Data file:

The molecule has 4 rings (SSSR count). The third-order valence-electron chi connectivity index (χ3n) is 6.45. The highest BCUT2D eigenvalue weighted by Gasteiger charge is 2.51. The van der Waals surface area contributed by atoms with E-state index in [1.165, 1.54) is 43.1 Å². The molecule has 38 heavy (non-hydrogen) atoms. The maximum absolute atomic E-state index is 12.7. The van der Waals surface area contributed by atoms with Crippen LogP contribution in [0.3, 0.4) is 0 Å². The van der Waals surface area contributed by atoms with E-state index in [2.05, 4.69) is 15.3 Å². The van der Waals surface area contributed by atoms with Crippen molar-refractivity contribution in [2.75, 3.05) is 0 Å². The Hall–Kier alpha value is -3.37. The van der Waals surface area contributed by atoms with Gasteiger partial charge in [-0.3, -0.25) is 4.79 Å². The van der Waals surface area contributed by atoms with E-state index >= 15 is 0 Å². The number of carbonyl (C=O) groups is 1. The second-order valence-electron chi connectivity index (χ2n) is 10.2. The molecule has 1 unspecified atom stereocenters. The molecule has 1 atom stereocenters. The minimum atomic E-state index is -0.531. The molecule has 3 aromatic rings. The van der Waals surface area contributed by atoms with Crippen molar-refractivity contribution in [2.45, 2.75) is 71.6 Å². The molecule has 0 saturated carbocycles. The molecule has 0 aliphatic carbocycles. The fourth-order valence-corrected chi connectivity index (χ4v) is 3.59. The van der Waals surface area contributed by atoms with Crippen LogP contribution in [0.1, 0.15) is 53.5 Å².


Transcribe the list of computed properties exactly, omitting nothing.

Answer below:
The molecule has 4 rings (SSSR count). The third-order valence-electron chi connectivity index (χ3n) is 6.45. The highest BCUT2D eigenvalue weighted by Gasteiger charge is 2.51. The van der Waals surface area contributed by atoms with E-state index in [1.165, 1.54) is 43.1 Å². The molecule has 38 heavy (non-hydrogen) atoms. The maximum absolute atomic E-state index is 12.7. The van der Waals surface area contributed by atoms with Crippen LogP contribution in [0.3, 0.4) is 0 Å². The van der Waals surface area contributed by atoms with E-state index in [2.05, 4.69) is 15.3 Å². The van der Waals surface area contributed by atoms with Crippen molar-refractivity contribution in [2.75, 3.05) is 0 Å². The Hall–Kier alpha value is -3.37. The van der Waals surface area contributed by atoms with Gasteiger partial charge in [-0.3, -0.25) is 4.79 Å². The van der Waals surface area contributed by atoms with E-state index >= 15 is 0 Å². The number of carbonyl (C=O) groups is 1. The second-order valence-electron chi connectivity index (χ2n) is 10.2. The molecule has 1 unspecified atom stereocenters. The molecule has 1 atom stereocenters. The minimum atomic E-state index is -0.531. The molecule has 3 aromatic rings. The van der Waals surface area contributed by atoms with Crippen molar-refractivity contribution in [2.45, 2.75) is 71.6 Å². The molecule has 0 saturated carbocycles. The molecule has 0 aliphatic carbocycles. The fourth-order valence-corrected chi connectivity index (χ4v) is 3.59. The van der Waals surface area contributed by atoms with Crippen LogP contribution in [0.1, 0.15) is 53.5 Å².